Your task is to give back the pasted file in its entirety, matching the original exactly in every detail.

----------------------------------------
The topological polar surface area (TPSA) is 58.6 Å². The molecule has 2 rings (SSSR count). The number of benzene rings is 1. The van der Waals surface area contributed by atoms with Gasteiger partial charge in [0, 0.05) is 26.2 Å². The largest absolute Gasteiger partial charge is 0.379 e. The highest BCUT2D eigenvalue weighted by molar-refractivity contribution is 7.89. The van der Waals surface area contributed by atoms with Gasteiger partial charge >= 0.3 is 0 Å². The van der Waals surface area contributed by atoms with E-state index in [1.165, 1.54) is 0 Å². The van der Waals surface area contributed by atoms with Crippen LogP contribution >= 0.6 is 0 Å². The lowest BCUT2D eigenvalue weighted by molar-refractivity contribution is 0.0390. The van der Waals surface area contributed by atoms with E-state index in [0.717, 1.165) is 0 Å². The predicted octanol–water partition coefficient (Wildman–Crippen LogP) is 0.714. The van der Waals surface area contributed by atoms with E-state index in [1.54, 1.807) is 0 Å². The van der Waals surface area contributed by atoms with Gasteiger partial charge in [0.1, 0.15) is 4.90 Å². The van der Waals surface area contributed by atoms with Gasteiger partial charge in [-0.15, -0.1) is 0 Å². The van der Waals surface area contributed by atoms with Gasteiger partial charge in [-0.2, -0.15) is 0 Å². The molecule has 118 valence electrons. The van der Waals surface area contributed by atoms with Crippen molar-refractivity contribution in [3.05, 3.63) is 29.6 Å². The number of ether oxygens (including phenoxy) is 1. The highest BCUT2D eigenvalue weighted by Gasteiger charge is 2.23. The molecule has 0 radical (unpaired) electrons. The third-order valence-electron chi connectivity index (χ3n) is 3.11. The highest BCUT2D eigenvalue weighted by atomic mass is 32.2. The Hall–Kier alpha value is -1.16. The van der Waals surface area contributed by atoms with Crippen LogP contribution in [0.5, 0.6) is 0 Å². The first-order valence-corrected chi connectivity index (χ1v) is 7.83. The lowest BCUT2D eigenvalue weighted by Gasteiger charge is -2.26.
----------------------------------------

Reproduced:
The topological polar surface area (TPSA) is 58.6 Å². The molecule has 2 rings (SSSR count). The number of benzene rings is 1. The van der Waals surface area contributed by atoms with Gasteiger partial charge in [0, 0.05) is 26.2 Å². The largest absolute Gasteiger partial charge is 0.379 e. The highest BCUT2D eigenvalue weighted by molar-refractivity contribution is 7.89. The van der Waals surface area contributed by atoms with Gasteiger partial charge >= 0.3 is 0 Å². The van der Waals surface area contributed by atoms with E-state index in [1.165, 1.54) is 0 Å². The van der Waals surface area contributed by atoms with Crippen LogP contribution >= 0.6 is 0 Å². The lowest BCUT2D eigenvalue weighted by molar-refractivity contribution is 0.0390. The van der Waals surface area contributed by atoms with E-state index in [0.717, 1.165) is 0 Å². The predicted octanol–water partition coefficient (Wildman–Crippen LogP) is 0.714. The van der Waals surface area contributed by atoms with E-state index in [1.54, 1.807) is 0 Å². The van der Waals surface area contributed by atoms with Gasteiger partial charge in [0.1, 0.15) is 4.90 Å². The van der Waals surface area contributed by atoms with Gasteiger partial charge in [-0.15, -0.1) is 0 Å². The van der Waals surface area contributed by atoms with Gasteiger partial charge in [-0.2, -0.15) is 0 Å². The molecule has 118 valence electrons. The van der Waals surface area contributed by atoms with Crippen molar-refractivity contribution in [3.05, 3.63) is 29.6 Å². The number of ether oxygens (including phenoxy) is 1. The highest BCUT2D eigenvalue weighted by Gasteiger charge is 2.23. The molecule has 0 radical (unpaired) electrons. The third-order valence-electron chi connectivity index (χ3n) is 3.11. The highest BCUT2D eigenvalue weighted by atomic mass is 32.2. The Hall–Kier alpha value is -1.16. The van der Waals surface area contributed by atoms with Crippen LogP contribution in [0.5, 0.6) is 0 Å². The first-order valence-corrected chi connectivity index (χ1v) is 7.83. The lowest BCUT2D eigenvalue weighted by Gasteiger charge is -2.26.